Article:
Unchecked Expectations: In the book, One Thousand Gifts, Ann Voskamp says, “My mama, valley wise and grief traveled, she always said, ‘Expectations kill relationships.’” Expectations can kill relationships. I believe this is due to, either A, our expectations are not based in reality, or B, we are desperate and needy people trying to fill the void with anything or anyone other than Jesus.

Our days are filled with social media, books, movies, and other forms of entertainment providing us with a fantasy measuring stick of what we should expect in our relationships. Romantic gestures, passion, pursuit. If we choose this measuring stick, most anyone we stand against it will fall short.

Unrealistic expectations have a way of diminishing one’s expectations of themselves and raising the bar for others.

Desperate and needy are uncomfortable words to use to describe ourselves. We must not run from them, however, because it is our true state of being. We were created this way. Not to live in utter frustration all our earthly days, but to acknowledge it and cling to the One who can fill every desperate and needy place within our heart and soul.

Worldly Examples: The world can give us an earful and a mindful of messages, and the underlying directive of most of them is to "love yourself." When we choose to accept this message in our relationships, it can only lead to discontentment among other negative emotions.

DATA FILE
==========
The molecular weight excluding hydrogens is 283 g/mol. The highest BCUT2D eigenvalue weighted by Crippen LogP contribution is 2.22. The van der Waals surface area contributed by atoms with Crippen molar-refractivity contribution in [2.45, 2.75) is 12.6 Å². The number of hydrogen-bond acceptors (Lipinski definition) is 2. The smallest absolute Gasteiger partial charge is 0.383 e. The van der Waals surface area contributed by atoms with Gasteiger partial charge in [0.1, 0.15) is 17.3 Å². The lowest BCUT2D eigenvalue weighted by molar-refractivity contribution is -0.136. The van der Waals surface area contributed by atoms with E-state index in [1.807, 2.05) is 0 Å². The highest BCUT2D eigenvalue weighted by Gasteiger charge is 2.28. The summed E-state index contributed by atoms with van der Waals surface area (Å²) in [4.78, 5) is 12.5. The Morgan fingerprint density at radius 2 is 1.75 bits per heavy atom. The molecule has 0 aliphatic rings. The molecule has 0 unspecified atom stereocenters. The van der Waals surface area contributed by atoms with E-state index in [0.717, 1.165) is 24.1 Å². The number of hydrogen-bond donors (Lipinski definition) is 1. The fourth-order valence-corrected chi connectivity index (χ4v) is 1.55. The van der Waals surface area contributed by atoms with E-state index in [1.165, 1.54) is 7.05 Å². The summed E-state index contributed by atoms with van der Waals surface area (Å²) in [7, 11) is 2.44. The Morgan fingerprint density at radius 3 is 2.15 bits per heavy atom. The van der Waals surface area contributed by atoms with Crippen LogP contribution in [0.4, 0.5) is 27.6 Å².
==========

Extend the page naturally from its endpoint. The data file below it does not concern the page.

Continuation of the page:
As difficult as it may be for us, because our selfish flesh wants to rebel, Christ should be our only example of how to relate to ourselves and others.

In your relationships with one another, have the same mindset as Christ Jesus. Philippians 2:5

Verses 7-8 go on to explain His mindset:

He made himself nothing by taking the very nature of a servant, being made in human likeness. And being found in appearance as a man, He humbled Himself by becoming obedient to death—even death on a cross!

Maybe you’ve reached this point of my blog post and think it should be easy for me to show love to a husband who also shows me love. And maybe you are saying to yourself, “At least your husband pays you compliments and shows you loving gestures. It’s hard to love my husband because he doesn’t do any of that.”

I want to leave us (you and me) with two questions and a challenge:

What motivates us to love?

Can we choose to love from a pure heart with pure motives - to love others solely for the purpose of thanking Jesus for the love He demonstrated to us by dying on the cross?

This is not an easy challenge for me. I will probably fail at it more often than I succeed. But, I sincerely want this to be the condition of my heart.

Prayer is where I need to start.

Dear Lord - You know how hard it is for me to admit my ugliness, but I am so thankful You are a safe place for me to be exposed. I am also fully aware that You alone are able to take my ugliness and turn it into beauty. Search my heart, Father. Bring every selfish thought and motivation to light. Jesus, I can never thank You enough for the love You offered me at Calvary. You are graciously showing me, however, the best choice I can make is to extend Your love to others. I want to love well. Better than I have been. In Jesus’ name, Amen.